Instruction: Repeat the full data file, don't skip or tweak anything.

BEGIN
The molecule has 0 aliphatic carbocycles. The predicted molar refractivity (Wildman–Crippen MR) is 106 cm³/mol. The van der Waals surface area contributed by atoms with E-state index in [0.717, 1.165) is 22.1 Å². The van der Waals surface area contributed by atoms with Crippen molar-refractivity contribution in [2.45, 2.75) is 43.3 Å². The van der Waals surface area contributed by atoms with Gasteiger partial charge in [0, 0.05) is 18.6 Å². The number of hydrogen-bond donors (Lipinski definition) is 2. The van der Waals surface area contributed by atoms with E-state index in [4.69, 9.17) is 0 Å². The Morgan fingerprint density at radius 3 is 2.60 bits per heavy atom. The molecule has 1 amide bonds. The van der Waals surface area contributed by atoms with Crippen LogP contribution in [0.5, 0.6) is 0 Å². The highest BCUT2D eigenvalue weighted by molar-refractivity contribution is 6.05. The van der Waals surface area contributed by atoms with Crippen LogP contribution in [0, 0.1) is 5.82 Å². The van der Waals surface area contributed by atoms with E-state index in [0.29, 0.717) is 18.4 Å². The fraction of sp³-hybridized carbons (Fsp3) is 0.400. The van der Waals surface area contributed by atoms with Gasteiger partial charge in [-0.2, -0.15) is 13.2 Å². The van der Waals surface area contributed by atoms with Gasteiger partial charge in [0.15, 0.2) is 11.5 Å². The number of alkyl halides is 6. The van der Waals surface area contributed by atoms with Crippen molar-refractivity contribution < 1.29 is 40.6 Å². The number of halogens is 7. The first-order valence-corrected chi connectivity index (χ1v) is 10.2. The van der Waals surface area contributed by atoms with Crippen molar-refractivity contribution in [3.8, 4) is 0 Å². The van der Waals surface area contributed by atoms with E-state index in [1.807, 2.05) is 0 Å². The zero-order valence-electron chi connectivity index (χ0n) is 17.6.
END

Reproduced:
The molecule has 0 aliphatic carbocycles. The predicted molar refractivity (Wildman–Crippen MR) is 106 cm³/mol. The van der Waals surface area contributed by atoms with E-state index in [0.717, 1.165) is 22.1 Å². The van der Waals surface area contributed by atoms with Crippen molar-refractivity contribution in [2.45, 2.75) is 43.3 Å². The van der Waals surface area contributed by atoms with Gasteiger partial charge in [0, 0.05) is 18.6 Å². The number of hydrogen-bond donors (Lipinski definition) is 2. The van der Waals surface area contributed by atoms with E-state index in [4.69, 9.17) is 0 Å². The Morgan fingerprint density at radius 3 is 2.60 bits per heavy atom. The molecule has 1 amide bonds. The van der Waals surface area contributed by atoms with Crippen LogP contribution in [0.5, 0.6) is 0 Å². The highest BCUT2D eigenvalue weighted by molar-refractivity contribution is 6.05. The van der Waals surface area contributed by atoms with Crippen LogP contribution in [0, 0.1) is 5.82 Å². The van der Waals surface area contributed by atoms with E-state index in [0.29, 0.717) is 18.4 Å². The fraction of sp³-hybridized carbons (Fsp3) is 0.400. The van der Waals surface area contributed by atoms with Gasteiger partial charge in [-0.2, -0.15) is 13.2 Å². The van der Waals surface area contributed by atoms with Gasteiger partial charge in [0.15, 0.2) is 11.5 Å². The number of alkyl halides is 6. The van der Waals surface area contributed by atoms with Crippen molar-refractivity contribution < 1.29 is 40.6 Å². The number of halogens is 7. The first-order valence-corrected chi connectivity index (χ1v) is 10.2. The van der Waals surface area contributed by atoms with Crippen molar-refractivity contribution in [3.8, 4) is 0 Å². The van der Waals surface area contributed by atoms with E-state index in [1.807, 2.05) is 0 Å². The zero-order valence-electron chi connectivity index (χ0n) is 17.6.